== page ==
Good Food Begins with Good People: A Good Food Festival Exhibitor Story

by Cheryl Muñoz, founder and marketing lead, Sugar Beet Food Co­op, Oak Park, IL

FamilyFarmed’s annual Good Food Festival & Conference is the oldest and largest event in the Midwest focused on local and sustainable food. At its heart are the producers, buyers, sellers and others who exhibit their businesses there.

The 12th annual Good Food Festival & Conference is scheduled for March 24-26 at Chicago’s UIC Forum. Exhibitor registration is open, and there is a $100 discount for participants who signed up by Dec. 9. Click here to see an exhibitor kit that includes an application form.

Several of our previous exhibitors have volunteered to share their experiences and the value of participating in this event. Here are the reflections shared by Cheryl Muñoz, founder and marketing lead of Sugar Beet Food Co­op, a community grocery store that opened in August in Oak Park, a suburb just west of Chicago.


My “office” at Sugar Beet Food Co­op is in the staff “lounge.” I am using quotes because these are wannabe spaces in our new co­-op, which we opened to shoppers this past August in Oak Park, a suburb immediately west of Chicago.

Sugar Beet Coop

Sugar Beet Coop is located at street level in a recently renovated, architecturally significant building in Oak Park, a suburb that adjoins Chicago to the west.

Having opened just three months ago, we are still figuring out non-essentials such as offices and lounges. Putting a grocery store into motion consumes the time of our small and tireless staff endlessly, and we are not just any grocery store: We are a member-owned cooperative, now one of just two in the Chicago area (but the first in a wave of four that are at different stages of development).

So, as I pound away at my keyboard writing newsletters and returning emails to co-­op owners, my “desk” is a table in the storage area in the back of the store. And I keep one ear on the back door that leads to our “loading dock” (it’s really just an alley).

I am listening for the knock of an employee showing up for work — or a delivery guy from one of our distributors. I am always excited to see who is coming to do business with Sugar Beet Food Co­op, but I am overjoyed to open the door to one of the many farmers who make frequent deliveries to our community store.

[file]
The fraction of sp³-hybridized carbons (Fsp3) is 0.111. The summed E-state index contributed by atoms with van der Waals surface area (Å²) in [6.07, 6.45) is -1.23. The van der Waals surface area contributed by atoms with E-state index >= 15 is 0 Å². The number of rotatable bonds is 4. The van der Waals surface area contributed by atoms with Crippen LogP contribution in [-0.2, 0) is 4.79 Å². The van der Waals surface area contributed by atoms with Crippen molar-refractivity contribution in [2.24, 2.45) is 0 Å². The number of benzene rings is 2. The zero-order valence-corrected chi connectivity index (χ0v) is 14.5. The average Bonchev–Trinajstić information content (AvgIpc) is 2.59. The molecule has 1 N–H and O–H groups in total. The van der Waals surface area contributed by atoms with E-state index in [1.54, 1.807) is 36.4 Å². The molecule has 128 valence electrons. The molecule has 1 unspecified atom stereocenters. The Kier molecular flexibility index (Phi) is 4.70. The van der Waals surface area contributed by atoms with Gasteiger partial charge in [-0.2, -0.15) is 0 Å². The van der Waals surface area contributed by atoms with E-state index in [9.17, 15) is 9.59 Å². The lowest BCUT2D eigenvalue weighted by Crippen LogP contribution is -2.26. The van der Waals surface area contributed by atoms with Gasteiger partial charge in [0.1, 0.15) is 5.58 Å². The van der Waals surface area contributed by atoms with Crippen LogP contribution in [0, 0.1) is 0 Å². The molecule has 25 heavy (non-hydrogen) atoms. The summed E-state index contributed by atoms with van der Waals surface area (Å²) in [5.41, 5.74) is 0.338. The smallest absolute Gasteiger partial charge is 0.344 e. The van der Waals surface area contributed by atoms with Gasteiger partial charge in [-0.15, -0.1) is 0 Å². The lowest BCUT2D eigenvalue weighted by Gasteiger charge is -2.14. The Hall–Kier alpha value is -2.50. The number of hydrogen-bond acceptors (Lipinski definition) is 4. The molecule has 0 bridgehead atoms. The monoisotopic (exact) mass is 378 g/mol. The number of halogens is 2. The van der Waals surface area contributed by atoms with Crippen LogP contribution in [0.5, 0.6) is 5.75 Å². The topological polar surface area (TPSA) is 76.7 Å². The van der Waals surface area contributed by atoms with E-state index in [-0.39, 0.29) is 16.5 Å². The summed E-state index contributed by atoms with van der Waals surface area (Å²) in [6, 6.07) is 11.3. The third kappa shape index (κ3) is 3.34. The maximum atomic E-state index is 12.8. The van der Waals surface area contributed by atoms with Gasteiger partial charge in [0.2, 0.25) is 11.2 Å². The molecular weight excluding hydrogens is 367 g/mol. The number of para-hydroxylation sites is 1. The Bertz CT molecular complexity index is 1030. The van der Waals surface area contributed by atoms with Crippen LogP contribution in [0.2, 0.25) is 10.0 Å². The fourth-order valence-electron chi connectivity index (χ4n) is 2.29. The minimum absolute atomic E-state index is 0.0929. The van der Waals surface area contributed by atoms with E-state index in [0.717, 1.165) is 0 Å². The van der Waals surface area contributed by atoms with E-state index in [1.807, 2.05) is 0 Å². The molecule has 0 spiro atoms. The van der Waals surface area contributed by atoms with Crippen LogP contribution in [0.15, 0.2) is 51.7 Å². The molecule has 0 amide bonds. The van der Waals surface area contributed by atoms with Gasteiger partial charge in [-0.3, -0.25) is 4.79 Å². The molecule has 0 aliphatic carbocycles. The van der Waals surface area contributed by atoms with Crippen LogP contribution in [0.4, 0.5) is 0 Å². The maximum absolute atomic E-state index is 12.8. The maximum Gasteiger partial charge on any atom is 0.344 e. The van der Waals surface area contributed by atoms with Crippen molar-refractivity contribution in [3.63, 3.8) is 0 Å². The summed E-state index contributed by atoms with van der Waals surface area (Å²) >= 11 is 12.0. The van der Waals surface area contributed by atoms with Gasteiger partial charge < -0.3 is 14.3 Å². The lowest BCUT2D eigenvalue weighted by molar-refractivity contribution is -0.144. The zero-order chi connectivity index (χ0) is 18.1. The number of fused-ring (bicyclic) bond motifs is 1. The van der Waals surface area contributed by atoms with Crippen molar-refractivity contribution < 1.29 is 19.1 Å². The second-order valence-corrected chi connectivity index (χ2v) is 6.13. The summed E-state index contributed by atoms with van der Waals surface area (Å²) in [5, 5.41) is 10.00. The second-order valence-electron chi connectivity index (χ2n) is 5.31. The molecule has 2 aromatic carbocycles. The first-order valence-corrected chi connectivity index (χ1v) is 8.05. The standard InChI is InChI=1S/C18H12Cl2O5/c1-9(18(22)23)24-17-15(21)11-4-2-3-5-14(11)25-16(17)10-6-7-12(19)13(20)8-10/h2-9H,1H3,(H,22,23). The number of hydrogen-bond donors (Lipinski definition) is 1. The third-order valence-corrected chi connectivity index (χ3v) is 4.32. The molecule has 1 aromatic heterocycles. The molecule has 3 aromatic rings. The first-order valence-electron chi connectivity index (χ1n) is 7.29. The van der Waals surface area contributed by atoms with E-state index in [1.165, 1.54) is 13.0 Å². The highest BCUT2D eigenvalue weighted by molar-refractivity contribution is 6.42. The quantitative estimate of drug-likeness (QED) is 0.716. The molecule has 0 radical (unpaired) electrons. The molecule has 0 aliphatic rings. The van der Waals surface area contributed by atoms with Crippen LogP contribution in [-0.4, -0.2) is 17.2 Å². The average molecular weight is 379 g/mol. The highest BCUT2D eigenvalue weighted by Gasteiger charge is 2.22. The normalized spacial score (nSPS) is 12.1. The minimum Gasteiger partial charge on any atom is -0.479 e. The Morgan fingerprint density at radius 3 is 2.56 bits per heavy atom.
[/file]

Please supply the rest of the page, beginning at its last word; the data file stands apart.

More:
Local farmers and producers are the heart and soul of our mission. While we may have access to local food now more than any time in recent years, it is hard to get a face-to-face audience with these hardworking people who grow the food we sell. They are busy, you know, making food happen and it’s nice to see them, dirty jeans and all.

Cheryl Muñoz has participated in FamilyFarmed's past three Good Food Festivals as an exhibitor representing Sugar Beet Coop, for which is founder and marketing lead.

Cheryl Muñoz has participated in FamilyFarmed’s past three Good Food Festivals as an exhibitor representing Sugar Beet Coop, for which she is founder and marketing lead.

This also is one of the most important things I have taken away from my participation over the past few years as an exhibitor at FamilyFarmed’s annual Good Food Festival & Conference. The event (which will next be held March 24-26 at Chicago’s UIC Forum) is a gathering spot for people who value and want to grow the market for local food that is produced sustainably, humanely and fairly.

And meeting the people who grow, make, sell, market, invest in, distribute and BUY Good Food is, in my opinion, the most valuable opportunity for the exhibitors at the Good Food Festival.

It took about four years for the Sugar Beet Coop to grow from an idea to a functioning market. As we were building momentum, I looked for opportunities to share our project with a greater audience and to learn from those who are shaping and driving the Good Food movement.

Our first year as an exhibitor in 2013 was a total immersion into this culture. Of course, I had attended the Good Food Festival before and really enjoyed it, but my experience was much more meaningful as an exhibitor. After days of talking to people about the work of opening a community-owned grocery store, a food co-­op, and meeting hundreds of people (or thousands?!!)… I was exhausted. I answered the same questions over and over, I made our pitch until I was hoarse, but I learned a great deal about communicating our plans and our vision to an enthusiastic, discerning, questioning and curious community of food lovers.

They offered valuable feedback, helped me make connections and have stayed in touch through our development. Some of them have helped fund our project, some are now shoppers at our store and many of them sell their products at the Co­op.

Sugar Beet Food Co­op has participated in the Good Food Festival for three years and we will continue to do so. A lot has changed in a short time in the growing market for Good Food, and we stand to gain more industry knowledge in one weekend than we might gain the whole year.

We’ll meet new farmers and producers who are looking for opportunities to reach a broader audience. And we’ll celebrate and build upon the relationships that we have forged, over the years, with the good people who deliver Good Food to our back door.

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